Colorado – Researchers from the University of Colorado and Cambridge developed a study that shows that caffeine inserts a delay into the 24-hour metabolic rhythm that keeps your body running in time with the world. This study, as reported by the journal Science Translational Medicine, serves as a proof that coffee intrudes in many important body functions and may even be used to combat jetlag.
Coffee is America’s number one drug, widely available, legal, and psychoactive with widely known stimulant properties. Now the study proves how the caffeine in coffee disrupts the body’s natural circadian rhythms which is the internal clock that regulates when we sleep and wake up. For example, the amount of caffeine found in a double espresso can shift the natural anatomical clock by about 40 minutes
Also, it has been proved that Americans drink an average of 3.1 cups a day according to the National Coffee Association and are not even in the top 10 countries consumers of coffee. They are topped by many European countries, especially Netherlands and the U.K.
But the study also came across as the first study ever to show that daylight has the same effect on human’s circadian rhythms at higher rates than coffee. The research proved that a 3-hour period of exposure to bright light before bedtime can delay your natural clock around an hour and a half.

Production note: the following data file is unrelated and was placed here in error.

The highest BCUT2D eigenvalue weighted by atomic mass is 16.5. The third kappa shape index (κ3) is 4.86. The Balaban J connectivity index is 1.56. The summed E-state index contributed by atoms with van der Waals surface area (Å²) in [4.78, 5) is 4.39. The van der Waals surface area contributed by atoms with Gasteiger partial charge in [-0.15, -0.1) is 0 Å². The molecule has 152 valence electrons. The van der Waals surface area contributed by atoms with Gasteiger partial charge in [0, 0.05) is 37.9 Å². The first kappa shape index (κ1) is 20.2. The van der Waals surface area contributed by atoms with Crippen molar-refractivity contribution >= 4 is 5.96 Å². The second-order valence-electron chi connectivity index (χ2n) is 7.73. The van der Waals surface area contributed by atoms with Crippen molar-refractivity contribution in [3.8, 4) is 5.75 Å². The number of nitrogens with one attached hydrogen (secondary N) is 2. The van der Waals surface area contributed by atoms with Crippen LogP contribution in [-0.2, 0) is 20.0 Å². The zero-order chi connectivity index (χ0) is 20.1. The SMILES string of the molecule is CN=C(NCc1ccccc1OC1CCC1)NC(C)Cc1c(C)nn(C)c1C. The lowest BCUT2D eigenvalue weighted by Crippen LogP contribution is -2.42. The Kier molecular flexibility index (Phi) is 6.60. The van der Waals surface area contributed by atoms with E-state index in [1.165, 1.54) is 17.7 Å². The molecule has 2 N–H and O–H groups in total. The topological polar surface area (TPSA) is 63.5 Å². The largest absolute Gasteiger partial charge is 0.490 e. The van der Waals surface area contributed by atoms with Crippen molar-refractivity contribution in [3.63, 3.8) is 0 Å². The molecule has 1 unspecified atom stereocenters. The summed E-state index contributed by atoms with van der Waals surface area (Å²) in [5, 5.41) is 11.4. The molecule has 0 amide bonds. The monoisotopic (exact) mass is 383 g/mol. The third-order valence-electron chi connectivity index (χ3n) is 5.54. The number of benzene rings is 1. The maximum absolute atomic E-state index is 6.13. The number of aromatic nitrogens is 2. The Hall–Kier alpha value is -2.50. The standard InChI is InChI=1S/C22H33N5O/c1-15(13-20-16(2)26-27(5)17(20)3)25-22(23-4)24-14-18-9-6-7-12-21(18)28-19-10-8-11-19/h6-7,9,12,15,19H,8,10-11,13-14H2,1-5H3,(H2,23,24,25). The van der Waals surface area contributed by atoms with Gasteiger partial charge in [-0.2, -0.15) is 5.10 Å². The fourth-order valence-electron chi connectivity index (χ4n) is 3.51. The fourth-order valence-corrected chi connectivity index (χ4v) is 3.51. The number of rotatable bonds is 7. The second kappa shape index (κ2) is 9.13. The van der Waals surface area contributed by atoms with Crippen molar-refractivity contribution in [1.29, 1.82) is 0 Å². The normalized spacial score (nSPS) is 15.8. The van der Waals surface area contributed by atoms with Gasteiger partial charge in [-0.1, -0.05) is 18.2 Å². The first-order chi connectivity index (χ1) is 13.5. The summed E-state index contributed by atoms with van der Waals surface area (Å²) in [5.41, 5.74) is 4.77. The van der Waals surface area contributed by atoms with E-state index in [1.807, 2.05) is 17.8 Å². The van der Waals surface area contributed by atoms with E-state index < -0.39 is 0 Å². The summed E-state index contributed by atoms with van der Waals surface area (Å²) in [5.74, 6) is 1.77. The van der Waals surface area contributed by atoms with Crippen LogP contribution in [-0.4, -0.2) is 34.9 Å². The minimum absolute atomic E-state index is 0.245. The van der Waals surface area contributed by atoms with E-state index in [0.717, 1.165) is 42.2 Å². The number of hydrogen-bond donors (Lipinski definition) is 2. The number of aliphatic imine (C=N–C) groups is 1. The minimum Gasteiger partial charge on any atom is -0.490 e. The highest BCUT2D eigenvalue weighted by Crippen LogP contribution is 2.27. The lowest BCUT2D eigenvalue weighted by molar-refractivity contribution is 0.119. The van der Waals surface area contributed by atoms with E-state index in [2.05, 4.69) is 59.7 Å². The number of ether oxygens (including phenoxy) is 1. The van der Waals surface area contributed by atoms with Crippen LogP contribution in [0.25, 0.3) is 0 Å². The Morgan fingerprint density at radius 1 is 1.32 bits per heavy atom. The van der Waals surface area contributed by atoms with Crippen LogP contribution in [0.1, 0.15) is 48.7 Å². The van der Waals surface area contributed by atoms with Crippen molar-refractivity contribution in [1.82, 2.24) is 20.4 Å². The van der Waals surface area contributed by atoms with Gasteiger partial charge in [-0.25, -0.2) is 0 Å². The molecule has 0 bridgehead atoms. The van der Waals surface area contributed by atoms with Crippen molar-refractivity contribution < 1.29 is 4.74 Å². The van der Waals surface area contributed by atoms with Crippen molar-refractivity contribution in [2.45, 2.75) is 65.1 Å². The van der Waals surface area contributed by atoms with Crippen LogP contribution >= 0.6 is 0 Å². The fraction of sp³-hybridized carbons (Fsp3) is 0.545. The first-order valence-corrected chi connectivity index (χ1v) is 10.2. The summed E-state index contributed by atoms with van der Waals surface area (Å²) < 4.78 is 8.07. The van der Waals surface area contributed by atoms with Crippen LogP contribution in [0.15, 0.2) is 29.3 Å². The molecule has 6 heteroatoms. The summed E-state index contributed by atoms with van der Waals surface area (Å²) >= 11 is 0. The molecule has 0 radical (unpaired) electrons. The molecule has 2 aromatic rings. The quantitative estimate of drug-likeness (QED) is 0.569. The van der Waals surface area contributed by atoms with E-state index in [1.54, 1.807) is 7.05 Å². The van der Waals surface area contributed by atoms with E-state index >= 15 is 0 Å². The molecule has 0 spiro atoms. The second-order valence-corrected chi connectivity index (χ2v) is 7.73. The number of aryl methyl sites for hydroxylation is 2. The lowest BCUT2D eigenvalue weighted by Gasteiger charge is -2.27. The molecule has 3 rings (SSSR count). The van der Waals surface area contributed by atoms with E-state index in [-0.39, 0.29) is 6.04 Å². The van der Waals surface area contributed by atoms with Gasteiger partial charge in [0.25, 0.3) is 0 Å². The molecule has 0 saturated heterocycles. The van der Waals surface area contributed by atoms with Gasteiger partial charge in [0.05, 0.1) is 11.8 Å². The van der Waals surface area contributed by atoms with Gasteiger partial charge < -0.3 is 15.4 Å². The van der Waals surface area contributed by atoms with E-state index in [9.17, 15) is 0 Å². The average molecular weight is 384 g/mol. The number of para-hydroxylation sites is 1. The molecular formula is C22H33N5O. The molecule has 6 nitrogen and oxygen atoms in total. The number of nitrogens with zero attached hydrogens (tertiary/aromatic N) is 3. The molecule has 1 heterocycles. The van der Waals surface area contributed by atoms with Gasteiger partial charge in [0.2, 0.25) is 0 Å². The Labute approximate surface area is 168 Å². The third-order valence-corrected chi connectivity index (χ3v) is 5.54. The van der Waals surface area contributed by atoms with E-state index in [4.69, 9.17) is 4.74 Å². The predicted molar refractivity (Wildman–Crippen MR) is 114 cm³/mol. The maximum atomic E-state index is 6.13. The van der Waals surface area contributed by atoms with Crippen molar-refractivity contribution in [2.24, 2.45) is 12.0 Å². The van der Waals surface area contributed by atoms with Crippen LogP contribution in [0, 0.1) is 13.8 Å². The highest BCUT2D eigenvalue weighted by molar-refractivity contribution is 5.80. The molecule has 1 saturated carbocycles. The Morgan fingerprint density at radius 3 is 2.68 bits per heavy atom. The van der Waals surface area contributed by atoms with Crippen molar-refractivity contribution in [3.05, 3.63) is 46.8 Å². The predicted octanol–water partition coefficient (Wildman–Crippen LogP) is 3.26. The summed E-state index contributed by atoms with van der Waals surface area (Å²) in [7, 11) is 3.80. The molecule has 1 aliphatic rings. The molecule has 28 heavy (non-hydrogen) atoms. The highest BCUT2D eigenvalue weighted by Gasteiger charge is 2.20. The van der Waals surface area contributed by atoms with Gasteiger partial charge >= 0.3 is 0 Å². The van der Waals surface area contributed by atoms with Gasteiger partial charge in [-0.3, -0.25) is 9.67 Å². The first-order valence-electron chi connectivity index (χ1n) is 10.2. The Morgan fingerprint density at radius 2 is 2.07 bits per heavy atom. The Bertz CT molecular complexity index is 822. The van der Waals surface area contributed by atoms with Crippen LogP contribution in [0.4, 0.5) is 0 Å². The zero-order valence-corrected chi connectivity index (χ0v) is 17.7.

For the study, the team recruited five human subjects, three females and two males, who went through both coffee and a placebo-controlled 49-day protocol. The subjects were tested under four conditions: low light and a placebo pill; low light and the equivalent of a 200-milligramme caffeine pill dependent on the subject’s weight; bright light and a placebo pill; and bright light and the caffeine pill.
The key was to look for levels of the melatonin hormone that acts as a symbol of the “natural clock” functioning. The master clock is reset by exposure to light and coordinates cellular clocks throughout the human body. Those who took the caffeine pill under low-light conditions were found to have a roughly 40-minute delay in their nightly circadian rhythm compared to those who took the placebo pill under low light conditions, said proffesor Kenneth Wright who led the study.
The magnitude of delay from the caffeine dose was about half that of the delay induced in test subjects by a three-hour exposure to bright, overhead light that began at each person’s normal bedtime. The study also showed that bright light alone and bright light combined with caffeine induced circadian phase delays in the test subjects of about 85 minutes and 105 minutes respectively.
Source: Science Translational Medicine